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Low Boom supersonic jet demonstrated by NASA

NASA’s new supersonic jet will have a 4K TV instead of front window

The new supersonic jet from NASA will not be having a front window. When it comes to supersonic aircrafts, engineers are willing to go the extra mile and are not afraid to carry on with a weird design if that design makes a faster plane. The latest of the lot was NASA’s X-59 QueSST which is like the shape of a pencil with wings attached. The X-59 is being developed by Lockheed Martin with a budget of $247 million.

Interesting questions have been raised like if the cockpit is meters and meters away from the nose, how will be the pilot able to see the front of it? NASA has come up with a solution of installing a 4K TV and a couple of cameras which was as per NASA’s press statement.  In place of a traditional window, the X-59 will be having a monitor and will use two cameras placed outside the aircraft combined with terrain data for the pilot to understand where they are heading. The whole system is named XVS (eXternal Visibility Systems). The cockpit of this aircraft looks like an arch of glass over the tiny wings of the plane and a small glass-covered portion in front of the cockpit will be the area for placement of cameras.

The X-59 is a part of the Low-Boom Flight Demonstration Mission, which is a great initiative to make sonic booms not very loud that it damages the ears. In 1947, engineers were able to break the sound barrier which means it can go faster than the speed of sound but a routine flight at the supersonic speed have been banned over the land of America due to extremely loud sounds produced by the aircrafts and sonic boom. Engineers have predicted that with the right shape of the plane, the impact of the sonic boom can be reduced greatly and can become more of a muffle.

A few books, if you want to know more about supersonic jets

NASA has explained the eXternal Visibility System (XVS) is one of the several innovative solutions which have been put forward to help ensure that the X-59 design and shape reduces the sonic boom to a gentle thump that can be heard by people on the ground. The design is not intended to carry passengers, however, the X-59s boom suppressing technology and community response data could help lift the current bans on supersonic flight over the American land and help in building a newer generation of quiet supersonic commercial aircrafts.

Nasa Supersonic Shockwaves Merging

NASA captures stunning images of merging supersonic shockwaves

For the first time ever in history, NASA captured air to air images of the interaction of shockwaves from two supersonic aircraft merging in the air. This was done to create a Jet that flies faster than the speed of sound without producing irritating ‘Sonic booms‘.

The greatest challenge in capturing the image was timing. NASA flew a B-200 equipped with imaging system, that took 10 years to develop, reached around 30,000 feet to acquire the spellbinding image and collected 1,400 frames per second.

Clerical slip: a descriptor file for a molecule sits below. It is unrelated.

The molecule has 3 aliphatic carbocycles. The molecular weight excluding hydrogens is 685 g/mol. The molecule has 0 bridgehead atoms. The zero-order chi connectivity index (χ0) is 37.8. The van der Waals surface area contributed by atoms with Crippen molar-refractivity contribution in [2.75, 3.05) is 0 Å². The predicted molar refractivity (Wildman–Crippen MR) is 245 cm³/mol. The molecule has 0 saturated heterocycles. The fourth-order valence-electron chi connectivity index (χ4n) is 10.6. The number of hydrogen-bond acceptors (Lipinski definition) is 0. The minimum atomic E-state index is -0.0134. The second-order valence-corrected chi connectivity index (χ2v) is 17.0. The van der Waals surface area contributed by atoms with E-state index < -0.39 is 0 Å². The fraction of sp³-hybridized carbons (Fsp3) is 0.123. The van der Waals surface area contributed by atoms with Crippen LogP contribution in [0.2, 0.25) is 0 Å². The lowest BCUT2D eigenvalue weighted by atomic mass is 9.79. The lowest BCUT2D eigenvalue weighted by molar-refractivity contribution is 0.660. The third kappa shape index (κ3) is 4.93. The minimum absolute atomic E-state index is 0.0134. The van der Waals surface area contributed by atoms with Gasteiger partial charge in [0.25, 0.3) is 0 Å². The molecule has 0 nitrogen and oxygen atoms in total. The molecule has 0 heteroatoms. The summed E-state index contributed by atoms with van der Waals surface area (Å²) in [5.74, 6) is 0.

The image depicts two T-38 supersonic Jets from the US Air Force, during a test flight from the research center at Air Force Base, California.

The pair of T-38s were required to not only remain in proper formation but to fly within the camera’s frame at supersonic speeds, as they passed 2,000 feet beneath the B-200. As a result, the three aircrafts were at the right place and at the right time.

“I am ecstatic about how these images turned out. We never dreamt that it would be this clear, this beautiful. With this upgraded system, we have, by an order of magnitude, improved both the speed and quality of our imagery from previous research.” J.T. Heineck, a scientist at NASA’s Ames Research Center, said in a statement.

The system will be used to capture data confirming the design of the agency’s X-59 to quiet supersonic Technology X-Plane. The X-59 flying supersonic will produce shockwaves in such a way that instead of sonic boom only a quiet rumble may be heard.

Low Boom Flight Demonstrator

Nasa Quiet Supersonic Technology Low-Boom Flight Demonstrator (Source: NASA)

When an aircraft crosses around 1,225 km per hour at sea level, it produces waves from the pressure it puts around, producing the irritating thunderous sound called ‘Sonic booms’.

Sonic booms can be Deafening to people on the ground, responsible for shattering of window panes.
Few countries like United State and cities have banned the Franco-British airliner from their airspace because of its sonic booms.

“What’s interesting is, if you look at the rear T-38, you see these shocks kind of interact in a curve.
This is because the trailing T-38 is flying in the wake of the leading aircraft, so the shocks are going to be shaped differently. This data is really going to help us advance our understanding of how these shocks interact.” said Neal Smith, a research engineer at NASA.

These images will be helpful for research into planes that can fly faster than sound without causing irritating sonic booms, lifting current restrictions on supersonic flight over land.